To be honest, the fact that my wife and I are still together is a much greater testimony to my next topic:
Point #2 - Christ.
Yes, I know - invoking the name of Christ is considered "Politically Incorrect" these days, but it is a simple statement of fact that my wife's and my faith has helped us weather countless trials and tribulations. So I don't care if it's an unpopular to talk about Jesus, because faith works. Don't argue with success.
Over the years I have learned this next valuable lesson:
Point #3 - Fighting Is Not Worth It.
I have to be brutally honest about whether my wife and I ever fight, and I sincerely wish that I could say we never quarreled. But the truth is - we used to bicker. A lot. In the early years of our marriage we fought like cats and dogs. And on that note, the unfortunate reality of our situation at the time is inescapable: I was 19 years old when I married my high school sweetheart and best friend, who was only 18 years old at the time. We went from kids to couple overnight, but only in the legal sense - maturity didn't show up until many years later. (Perhaps it still hasn't. Hmm. Probably best not to digress on that point.)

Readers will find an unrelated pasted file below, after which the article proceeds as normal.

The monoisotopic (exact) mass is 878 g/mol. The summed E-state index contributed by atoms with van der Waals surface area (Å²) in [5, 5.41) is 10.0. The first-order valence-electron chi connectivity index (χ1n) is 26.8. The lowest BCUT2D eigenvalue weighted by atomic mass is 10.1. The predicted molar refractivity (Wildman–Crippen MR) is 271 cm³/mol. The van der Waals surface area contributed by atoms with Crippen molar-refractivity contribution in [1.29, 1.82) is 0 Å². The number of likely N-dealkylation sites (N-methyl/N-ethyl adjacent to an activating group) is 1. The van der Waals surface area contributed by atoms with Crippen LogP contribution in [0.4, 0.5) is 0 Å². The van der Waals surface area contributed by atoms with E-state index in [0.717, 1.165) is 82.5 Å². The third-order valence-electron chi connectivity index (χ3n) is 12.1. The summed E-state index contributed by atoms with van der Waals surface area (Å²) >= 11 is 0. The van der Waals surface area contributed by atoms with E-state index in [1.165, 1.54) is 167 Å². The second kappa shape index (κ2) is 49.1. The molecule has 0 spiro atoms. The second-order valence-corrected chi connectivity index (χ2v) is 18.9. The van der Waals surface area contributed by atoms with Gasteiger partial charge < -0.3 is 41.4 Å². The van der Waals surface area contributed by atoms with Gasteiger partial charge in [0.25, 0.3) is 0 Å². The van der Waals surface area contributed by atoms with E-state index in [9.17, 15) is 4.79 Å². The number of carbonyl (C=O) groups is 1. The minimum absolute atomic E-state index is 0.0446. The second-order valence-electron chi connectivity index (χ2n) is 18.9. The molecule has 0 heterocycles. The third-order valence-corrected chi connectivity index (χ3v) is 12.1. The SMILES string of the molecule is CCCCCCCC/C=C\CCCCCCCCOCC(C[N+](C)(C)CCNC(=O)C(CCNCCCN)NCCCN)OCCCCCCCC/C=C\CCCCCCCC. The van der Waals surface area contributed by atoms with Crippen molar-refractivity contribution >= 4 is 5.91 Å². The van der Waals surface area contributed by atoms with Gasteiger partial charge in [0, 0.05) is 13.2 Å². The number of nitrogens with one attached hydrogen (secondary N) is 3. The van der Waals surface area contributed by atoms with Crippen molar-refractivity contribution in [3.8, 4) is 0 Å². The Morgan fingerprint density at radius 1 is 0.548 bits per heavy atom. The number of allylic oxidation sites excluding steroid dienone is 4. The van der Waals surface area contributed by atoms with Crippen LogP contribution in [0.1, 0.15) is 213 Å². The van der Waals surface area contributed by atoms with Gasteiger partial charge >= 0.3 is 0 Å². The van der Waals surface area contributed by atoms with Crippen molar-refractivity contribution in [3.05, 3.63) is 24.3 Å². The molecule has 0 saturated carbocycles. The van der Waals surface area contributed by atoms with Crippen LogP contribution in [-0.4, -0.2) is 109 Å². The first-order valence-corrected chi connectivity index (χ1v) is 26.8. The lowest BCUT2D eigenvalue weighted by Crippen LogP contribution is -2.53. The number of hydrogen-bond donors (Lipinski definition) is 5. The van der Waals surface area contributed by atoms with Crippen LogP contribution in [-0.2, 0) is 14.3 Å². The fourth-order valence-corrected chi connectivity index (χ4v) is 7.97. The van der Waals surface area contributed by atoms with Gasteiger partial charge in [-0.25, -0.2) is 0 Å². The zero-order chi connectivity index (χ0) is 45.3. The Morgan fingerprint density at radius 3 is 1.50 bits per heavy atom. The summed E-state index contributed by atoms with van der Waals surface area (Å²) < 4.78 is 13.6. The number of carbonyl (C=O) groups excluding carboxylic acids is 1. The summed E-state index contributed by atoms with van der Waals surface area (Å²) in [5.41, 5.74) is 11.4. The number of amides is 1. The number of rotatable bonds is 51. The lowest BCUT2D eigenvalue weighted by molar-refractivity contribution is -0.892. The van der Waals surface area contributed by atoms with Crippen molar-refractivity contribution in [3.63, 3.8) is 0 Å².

I would love to say that my statement about how "fighting is not worth it" was due to some grandiose epiphany which I arrived at through years of soul-searching and mature contemplation of our relationship. But the truth is much simpler, my secret to avoiding arguments boils down to one single concept: laziness. Seriously, fighting took way too much effort, and we eventually learned that it was better not to fight. Here's what an argument looked like in our house - we would disagree about something, which would escalate into a maelstrom of heated and hurtful words thrown back and forth between us. Eventually we would reach some form of resolution, but once the dust settled from the actual argument, we had to endure days of coldness as the two of us figured out how best to rebuild all of the trust which we had destroyed during the argument. It dawned on both of us that it took a great deal of effort to work up the anger for an argument, and the emotional trauma that we experienced was exhausting after our disputes had ended. Once we had realized that valuable lesson, both of us learned to recognize when we were hurtling toward another squabble, and we'd agree to skip over the major conflict part. It sounds easy enough, but it took us years to figure that out.